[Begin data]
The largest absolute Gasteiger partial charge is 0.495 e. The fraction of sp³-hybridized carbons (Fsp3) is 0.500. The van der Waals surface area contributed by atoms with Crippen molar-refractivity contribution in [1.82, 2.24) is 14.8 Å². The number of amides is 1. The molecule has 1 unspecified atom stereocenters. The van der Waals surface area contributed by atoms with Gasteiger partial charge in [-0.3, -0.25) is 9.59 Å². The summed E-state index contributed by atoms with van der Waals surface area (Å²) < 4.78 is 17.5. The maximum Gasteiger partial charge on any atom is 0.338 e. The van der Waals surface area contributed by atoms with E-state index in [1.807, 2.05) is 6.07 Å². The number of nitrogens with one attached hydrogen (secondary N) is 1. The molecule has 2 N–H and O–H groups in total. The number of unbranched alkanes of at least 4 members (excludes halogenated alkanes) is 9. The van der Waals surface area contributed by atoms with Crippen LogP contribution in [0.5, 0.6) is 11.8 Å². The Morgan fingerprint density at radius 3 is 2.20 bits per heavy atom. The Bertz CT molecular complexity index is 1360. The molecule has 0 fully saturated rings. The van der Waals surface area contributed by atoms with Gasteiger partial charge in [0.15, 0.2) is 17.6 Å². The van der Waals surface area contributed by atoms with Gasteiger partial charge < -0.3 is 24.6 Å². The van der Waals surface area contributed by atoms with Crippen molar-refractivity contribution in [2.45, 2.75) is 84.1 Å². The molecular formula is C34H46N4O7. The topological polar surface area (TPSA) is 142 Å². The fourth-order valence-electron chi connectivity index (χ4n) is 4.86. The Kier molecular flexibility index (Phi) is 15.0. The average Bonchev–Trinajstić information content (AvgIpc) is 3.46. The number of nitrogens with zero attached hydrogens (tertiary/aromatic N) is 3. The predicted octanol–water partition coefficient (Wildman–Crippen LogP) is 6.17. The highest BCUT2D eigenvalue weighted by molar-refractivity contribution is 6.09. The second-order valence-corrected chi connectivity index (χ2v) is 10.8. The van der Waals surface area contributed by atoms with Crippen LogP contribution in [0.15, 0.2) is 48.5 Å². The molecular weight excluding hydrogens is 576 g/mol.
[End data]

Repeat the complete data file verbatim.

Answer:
The largest absolute Gasteiger partial charge is 0.495 e. The fraction of sp³-hybridized carbons (Fsp3) is 0.500. The van der Waals surface area contributed by atoms with Crippen molar-refractivity contribution in [1.82, 2.24) is 14.8 Å². The number of amides is 1. The molecule has 1 unspecified atom stereocenters. The van der Waals surface area contributed by atoms with Gasteiger partial charge in [-0.3, -0.25) is 9.59 Å². The summed E-state index contributed by atoms with van der Waals surface area (Å²) < 4.78 is 17.5. The maximum Gasteiger partial charge on any atom is 0.338 e. The van der Waals surface area contributed by atoms with E-state index in [1.807, 2.05) is 6.07 Å². The number of nitrogens with one attached hydrogen (secondary N) is 1. The molecule has 2 N–H and O–H groups in total. The number of unbranched alkanes of at least 4 members (excludes halogenated alkanes) is 9. The van der Waals surface area contributed by atoms with Crippen LogP contribution in [0.5, 0.6) is 11.8 Å². The Morgan fingerprint density at radius 3 is 2.20 bits per heavy atom. The Bertz CT molecular complexity index is 1360. The molecule has 0 fully saturated rings. The van der Waals surface area contributed by atoms with Gasteiger partial charge in [0.15, 0.2) is 17.6 Å². The van der Waals surface area contributed by atoms with Gasteiger partial charge < -0.3 is 24.6 Å². The van der Waals surface area contributed by atoms with Crippen molar-refractivity contribution in [2.45, 2.75) is 84.1 Å². The molecular formula is C34H46N4O7. The topological polar surface area (TPSA) is 142 Å². The fourth-order valence-electron chi connectivity index (χ4n) is 4.86. The Kier molecular flexibility index (Phi) is 15.0. The average Bonchev–Trinajstić information content (AvgIpc) is 3.46. The number of nitrogens with zero attached hydrogens (tertiary/aromatic N) is 3. The predicted octanol–water partition coefficient (Wildman–Crippen LogP) is 6.17. The highest BCUT2D eigenvalue weighted by molar-refractivity contribution is 6.09. The second-order valence-corrected chi connectivity index (χ2v) is 10.8. The van der Waals surface area contributed by atoms with Crippen LogP contribution in [0.15, 0.2) is 48.5 Å². The molecular weight excluding hydrogens is 576 g/mol.